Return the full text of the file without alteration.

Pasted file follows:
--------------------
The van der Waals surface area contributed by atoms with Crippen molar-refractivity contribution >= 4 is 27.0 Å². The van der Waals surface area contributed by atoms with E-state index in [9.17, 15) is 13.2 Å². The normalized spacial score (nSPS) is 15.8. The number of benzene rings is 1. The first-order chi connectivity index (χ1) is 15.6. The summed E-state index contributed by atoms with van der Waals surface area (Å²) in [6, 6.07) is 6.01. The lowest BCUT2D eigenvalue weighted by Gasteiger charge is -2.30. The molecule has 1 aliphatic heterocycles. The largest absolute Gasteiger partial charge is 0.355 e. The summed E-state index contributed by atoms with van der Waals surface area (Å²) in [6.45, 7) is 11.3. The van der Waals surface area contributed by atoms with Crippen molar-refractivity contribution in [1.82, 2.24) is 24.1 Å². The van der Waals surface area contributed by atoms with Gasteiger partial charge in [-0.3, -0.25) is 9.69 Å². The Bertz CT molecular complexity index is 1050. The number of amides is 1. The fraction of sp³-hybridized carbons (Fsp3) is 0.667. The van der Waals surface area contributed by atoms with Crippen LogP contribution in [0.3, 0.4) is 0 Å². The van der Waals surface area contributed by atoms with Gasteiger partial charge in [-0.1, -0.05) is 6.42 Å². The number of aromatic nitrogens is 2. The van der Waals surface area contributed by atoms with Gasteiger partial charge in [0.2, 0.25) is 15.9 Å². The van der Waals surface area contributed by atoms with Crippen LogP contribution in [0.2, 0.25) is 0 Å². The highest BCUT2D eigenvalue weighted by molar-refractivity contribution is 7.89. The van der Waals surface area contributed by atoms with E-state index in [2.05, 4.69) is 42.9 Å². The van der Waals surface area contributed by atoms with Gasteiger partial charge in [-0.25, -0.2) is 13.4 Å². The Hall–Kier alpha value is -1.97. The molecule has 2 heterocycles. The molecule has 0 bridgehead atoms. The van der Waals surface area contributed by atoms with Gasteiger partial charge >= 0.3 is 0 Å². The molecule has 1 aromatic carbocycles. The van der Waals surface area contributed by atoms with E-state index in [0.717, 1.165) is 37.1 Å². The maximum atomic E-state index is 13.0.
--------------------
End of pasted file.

The van der Waals surface area contributed by atoms with Crippen molar-refractivity contribution >= 4 is 27.0 Å². The van der Waals surface area contributed by atoms with E-state index in [9.17, 15) is 13.2 Å². The normalized spacial score (nSPS) is 15.8. The number of benzene rings is 1. The first-order chi connectivity index (χ1) is 15.6. The summed E-state index contributed by atoms with van der Waals surface area (Å²) in [6, 6.07) is 6.01. The lowest BCUT2D eigenvalue weighted by Gasteiger charge is -2.30. The molecule has 1 aliphatic heterocycles. The largest absolute Gasteiger partial charge is 0.355 e. The summed E-state index contributed by atoms with van der Waals surface area (Å²) in [6.45, 7) is 11.3. The van der Waals surface area contributed by atoms with Crippen molar-refractivity contribution in [1.82, 2.24) is 24.1 Å². The van der Waals surface area contributed by atoms with Gasteiger partial charge in [-0.3, -0.25) is 9.69 Å². The Bertz CT molecular complexity index is 1050. The number of amides is 1. The fraction of sp³-hybridized carbons (Fsp3) is 0.667. The van der Waals surface area contributed by atoms with Crippen LogP contribution in [0.3, 0.4) is 0 Å². The van der Waals surface area contributed by atoms with Gasteiger partial charge in [-0.1, -0.05) is 6.42 Å². The number of aromatic nitrogens is 2. The van der Waals surface area contributed by atoms with Gasteiger partial charge in [0.2, 0.25) is 15.9 Å². The van der Waals surface area contributed by atoms with Crippen LogP contribution in [0.2, 0.25) is 0 Å². The highest BCUT2D eigenvalue weighted by molar-refractivity contribution is 7.89. The van der Waals surface area contributed by atoms with E-state index in [2.05, 4.69) is 42.9 Å². The van der Waals surface area contributed by atoms with Gasteiger partial charge in [-0.25, -0.2) is 13.4 Å². The Hall–Kier alpha value is -1.97. The molecule has 2 heterocycles. The molecule has 0 bridgehead atoms. The van der Waals surface area contributed by atoms with Gasteiger partial charge >= 0.3 is 0 Å². The molecule has 1 aromatic carbocycles. The van der Waals surface area contributed by atoms with E-state index in [0.717, 1.165) is 37.1 Å². The maximum atomic E-state index is 13.0.